A stormy special meeting of FAI Senior Council is expected next Friday after the Association confirmed the socially-distant summit.
Leinster Football Association of Ireland (LFA) delegate James Kelly requested the meeting to discuss what he brands the “ticking time bomb” of the proposed Memo of Understanding (MoU).
If rule changes attached to the MoU are passed by a two-thirds majority at an EGM, the power on the FAI’s 12-person board would be shared evenly between football and independent directors but with Roy Barrett, the first-ever external chairman, holding the casting vote.
The government insists the suspension of state funding worth €19m won’t be lifted unless this and other governance reforms are implemented.
Also on the agenda at the Red Cow Hotel, the FAI confirmed, is the composition of football and business committees, the future role of Council, and the deferral of the AGM from July to September.
Under FAI Rule 15.12, Mr Kelly required 20 signatures from 79 Council members to host the meeting but he attained 49 within a week.
Last week, secretary general of public expenditure and reform Robert Watt joined the board as the fourth and final independent director but the new chairman Barrett agreed with former sports minister Shane Ross in January to expand the external presence.
This has angered both board and council members, who feel they had already modernised the organisation in the post-John Delaney era last July by ratifying the introduction of four independent directors.
Indeed, questions have been raised in various circles about the standard of governance at the new FAI.
Politicians Marc MacSharry and Mick Wallace, who also represents Wexford FC on Council, are leading the outcry. They have suggested that Barrett, along with interim CEO Gary Owens and his deputy Niall Quinn, are continuing the work they started as part of their Visionary Group. That cohort set out a series of objectives last year either side of a financial and governance crisis engulfing the organisation.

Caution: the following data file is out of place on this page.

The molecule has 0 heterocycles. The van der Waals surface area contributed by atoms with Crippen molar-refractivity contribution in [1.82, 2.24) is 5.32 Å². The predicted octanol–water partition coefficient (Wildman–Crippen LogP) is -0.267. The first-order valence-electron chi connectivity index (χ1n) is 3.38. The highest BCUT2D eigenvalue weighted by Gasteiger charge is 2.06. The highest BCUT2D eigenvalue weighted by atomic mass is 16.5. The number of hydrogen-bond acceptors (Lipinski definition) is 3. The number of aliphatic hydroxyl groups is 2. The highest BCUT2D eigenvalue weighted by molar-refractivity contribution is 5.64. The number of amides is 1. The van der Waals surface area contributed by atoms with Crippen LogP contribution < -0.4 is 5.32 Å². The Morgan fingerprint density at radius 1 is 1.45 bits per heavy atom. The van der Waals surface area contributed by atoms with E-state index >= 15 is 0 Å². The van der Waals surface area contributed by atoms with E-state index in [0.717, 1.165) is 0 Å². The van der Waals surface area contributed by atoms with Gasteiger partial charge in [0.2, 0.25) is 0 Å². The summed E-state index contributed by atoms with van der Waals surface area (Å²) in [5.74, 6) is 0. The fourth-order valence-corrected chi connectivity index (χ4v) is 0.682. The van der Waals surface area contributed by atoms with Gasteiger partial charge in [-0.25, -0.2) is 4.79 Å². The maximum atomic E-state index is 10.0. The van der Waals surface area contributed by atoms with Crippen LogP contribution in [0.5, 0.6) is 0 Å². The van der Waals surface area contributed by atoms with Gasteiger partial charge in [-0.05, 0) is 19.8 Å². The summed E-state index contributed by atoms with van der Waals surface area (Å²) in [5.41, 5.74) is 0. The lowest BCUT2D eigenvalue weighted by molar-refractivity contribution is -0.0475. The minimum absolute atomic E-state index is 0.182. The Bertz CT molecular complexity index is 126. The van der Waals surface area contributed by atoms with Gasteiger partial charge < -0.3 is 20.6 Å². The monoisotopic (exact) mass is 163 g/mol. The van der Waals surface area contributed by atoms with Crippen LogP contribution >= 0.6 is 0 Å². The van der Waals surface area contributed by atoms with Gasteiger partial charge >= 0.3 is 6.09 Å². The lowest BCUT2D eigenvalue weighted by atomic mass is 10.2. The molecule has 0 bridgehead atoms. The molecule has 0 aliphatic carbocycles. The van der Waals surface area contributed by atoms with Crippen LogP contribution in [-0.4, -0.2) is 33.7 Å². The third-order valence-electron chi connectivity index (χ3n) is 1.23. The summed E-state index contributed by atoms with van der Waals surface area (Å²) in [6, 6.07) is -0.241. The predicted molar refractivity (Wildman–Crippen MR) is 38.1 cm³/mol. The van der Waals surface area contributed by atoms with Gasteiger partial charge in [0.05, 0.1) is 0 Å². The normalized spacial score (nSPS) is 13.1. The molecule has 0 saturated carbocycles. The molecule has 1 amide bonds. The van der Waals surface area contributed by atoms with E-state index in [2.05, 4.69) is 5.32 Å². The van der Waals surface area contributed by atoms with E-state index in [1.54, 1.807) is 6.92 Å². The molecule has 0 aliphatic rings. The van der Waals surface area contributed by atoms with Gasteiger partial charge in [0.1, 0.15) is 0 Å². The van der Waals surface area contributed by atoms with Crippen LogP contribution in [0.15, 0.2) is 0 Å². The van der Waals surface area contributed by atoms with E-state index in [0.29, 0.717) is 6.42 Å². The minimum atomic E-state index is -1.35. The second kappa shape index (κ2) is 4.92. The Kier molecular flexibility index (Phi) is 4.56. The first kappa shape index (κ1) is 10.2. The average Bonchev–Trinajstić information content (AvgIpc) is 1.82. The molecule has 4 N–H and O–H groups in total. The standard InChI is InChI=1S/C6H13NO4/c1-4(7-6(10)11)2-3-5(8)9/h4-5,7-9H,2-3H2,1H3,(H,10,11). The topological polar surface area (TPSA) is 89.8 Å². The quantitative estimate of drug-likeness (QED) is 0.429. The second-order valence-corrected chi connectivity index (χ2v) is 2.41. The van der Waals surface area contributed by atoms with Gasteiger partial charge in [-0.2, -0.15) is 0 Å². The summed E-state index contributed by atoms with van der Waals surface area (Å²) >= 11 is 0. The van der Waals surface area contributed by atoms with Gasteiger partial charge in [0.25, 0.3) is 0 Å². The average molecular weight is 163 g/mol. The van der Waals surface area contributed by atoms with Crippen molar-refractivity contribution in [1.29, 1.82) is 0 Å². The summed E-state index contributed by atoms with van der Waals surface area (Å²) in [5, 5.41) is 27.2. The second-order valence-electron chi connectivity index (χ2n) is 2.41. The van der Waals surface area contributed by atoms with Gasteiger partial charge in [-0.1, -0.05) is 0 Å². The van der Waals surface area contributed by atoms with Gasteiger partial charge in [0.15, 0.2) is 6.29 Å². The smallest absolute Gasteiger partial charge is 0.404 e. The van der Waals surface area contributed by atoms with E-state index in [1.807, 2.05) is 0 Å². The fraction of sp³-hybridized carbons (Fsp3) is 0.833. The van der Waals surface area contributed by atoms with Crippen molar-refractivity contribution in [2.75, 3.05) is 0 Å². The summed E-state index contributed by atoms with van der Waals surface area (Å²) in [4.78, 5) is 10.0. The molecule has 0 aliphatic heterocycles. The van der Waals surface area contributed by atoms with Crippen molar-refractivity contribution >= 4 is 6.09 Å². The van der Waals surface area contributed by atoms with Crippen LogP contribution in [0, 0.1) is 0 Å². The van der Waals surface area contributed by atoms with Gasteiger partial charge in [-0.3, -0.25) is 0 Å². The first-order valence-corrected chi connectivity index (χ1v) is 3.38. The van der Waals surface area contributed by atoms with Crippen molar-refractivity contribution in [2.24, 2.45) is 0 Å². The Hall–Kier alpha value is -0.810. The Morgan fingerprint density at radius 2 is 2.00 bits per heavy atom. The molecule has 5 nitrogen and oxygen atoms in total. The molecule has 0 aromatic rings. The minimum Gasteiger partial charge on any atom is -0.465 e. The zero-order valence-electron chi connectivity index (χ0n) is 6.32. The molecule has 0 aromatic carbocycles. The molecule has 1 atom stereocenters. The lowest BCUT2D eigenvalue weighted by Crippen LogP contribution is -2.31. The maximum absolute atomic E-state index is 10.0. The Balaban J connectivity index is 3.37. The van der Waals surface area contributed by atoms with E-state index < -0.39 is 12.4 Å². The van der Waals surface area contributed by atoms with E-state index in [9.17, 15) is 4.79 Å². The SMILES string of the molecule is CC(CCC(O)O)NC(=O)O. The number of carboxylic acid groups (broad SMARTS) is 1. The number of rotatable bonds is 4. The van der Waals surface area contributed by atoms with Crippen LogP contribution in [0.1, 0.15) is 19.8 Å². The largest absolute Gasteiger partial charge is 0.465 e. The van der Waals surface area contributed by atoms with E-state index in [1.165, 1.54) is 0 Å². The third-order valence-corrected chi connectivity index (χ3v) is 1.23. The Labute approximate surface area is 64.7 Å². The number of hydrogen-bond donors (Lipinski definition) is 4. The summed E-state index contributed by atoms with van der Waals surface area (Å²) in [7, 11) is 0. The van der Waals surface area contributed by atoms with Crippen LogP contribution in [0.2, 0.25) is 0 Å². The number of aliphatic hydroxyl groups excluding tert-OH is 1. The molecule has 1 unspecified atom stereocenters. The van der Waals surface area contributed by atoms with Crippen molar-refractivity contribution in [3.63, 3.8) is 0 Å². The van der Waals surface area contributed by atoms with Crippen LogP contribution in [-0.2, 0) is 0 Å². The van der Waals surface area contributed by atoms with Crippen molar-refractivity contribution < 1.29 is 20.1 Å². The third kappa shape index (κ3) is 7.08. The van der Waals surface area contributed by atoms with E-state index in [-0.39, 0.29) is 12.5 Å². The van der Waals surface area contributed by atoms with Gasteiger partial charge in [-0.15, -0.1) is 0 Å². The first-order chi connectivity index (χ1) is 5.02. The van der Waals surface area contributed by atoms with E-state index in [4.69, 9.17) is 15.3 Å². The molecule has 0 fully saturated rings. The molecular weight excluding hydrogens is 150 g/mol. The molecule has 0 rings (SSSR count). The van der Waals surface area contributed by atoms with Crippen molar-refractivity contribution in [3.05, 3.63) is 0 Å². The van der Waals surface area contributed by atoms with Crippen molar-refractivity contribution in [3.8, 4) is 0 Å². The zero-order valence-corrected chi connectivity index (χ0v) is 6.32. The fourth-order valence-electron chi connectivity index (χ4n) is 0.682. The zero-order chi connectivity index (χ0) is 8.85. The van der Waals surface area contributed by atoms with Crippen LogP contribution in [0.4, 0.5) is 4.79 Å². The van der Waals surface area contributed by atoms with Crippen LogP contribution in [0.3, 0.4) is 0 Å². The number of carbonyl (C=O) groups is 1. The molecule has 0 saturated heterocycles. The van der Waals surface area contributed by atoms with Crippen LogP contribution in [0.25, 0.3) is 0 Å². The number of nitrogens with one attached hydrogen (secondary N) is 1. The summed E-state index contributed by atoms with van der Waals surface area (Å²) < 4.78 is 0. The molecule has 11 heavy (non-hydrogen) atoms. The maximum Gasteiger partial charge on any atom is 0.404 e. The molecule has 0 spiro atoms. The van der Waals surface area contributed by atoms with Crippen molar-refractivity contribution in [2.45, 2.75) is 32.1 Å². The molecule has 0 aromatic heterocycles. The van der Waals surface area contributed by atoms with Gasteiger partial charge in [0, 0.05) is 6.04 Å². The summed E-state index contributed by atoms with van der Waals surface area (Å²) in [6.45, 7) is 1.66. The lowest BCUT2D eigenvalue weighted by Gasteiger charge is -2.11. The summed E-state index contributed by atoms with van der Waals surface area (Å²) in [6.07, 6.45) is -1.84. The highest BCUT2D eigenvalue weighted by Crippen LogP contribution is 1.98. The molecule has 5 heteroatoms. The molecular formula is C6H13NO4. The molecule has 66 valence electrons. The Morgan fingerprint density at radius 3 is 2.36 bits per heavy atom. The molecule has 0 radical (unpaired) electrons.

Two high-profile League of Ireland delegates on Senior Council have also sought answers around the association’s finances and reform agenda.
Correspondence from Shelbourne co-owner Andrew Doyle and Cabinteely chairman Larry Bass to Barrett last month followed just a fortnight after Nixon Morton lodged a letter of complaint to Uefa and Fifa.
Both Doyle and Bass were elected to the FAI’s finance committee back on October 25 and were aggrieved that the new forum had not convened almost nine months on, a period in which significant financial decisions, such as the state’s bailout package and refinancing deal with Bank of Ireland, have been made.
Seán Brodie, a partner with the professional services firm PWC, last month quit the FAI’s audit risk and compliance committee, listing a “lack of progress” among his reasons.
Establishing the new committees formed part of the Governance Review Group (GRG) recommendations enshrined by members into the FAI rule book in July 2019 but they have yet to be fully populated.
Owens has applied to assume the CEO’s job on a permanent basis as the temporary contracts of himself and Quinn were due to expire this month.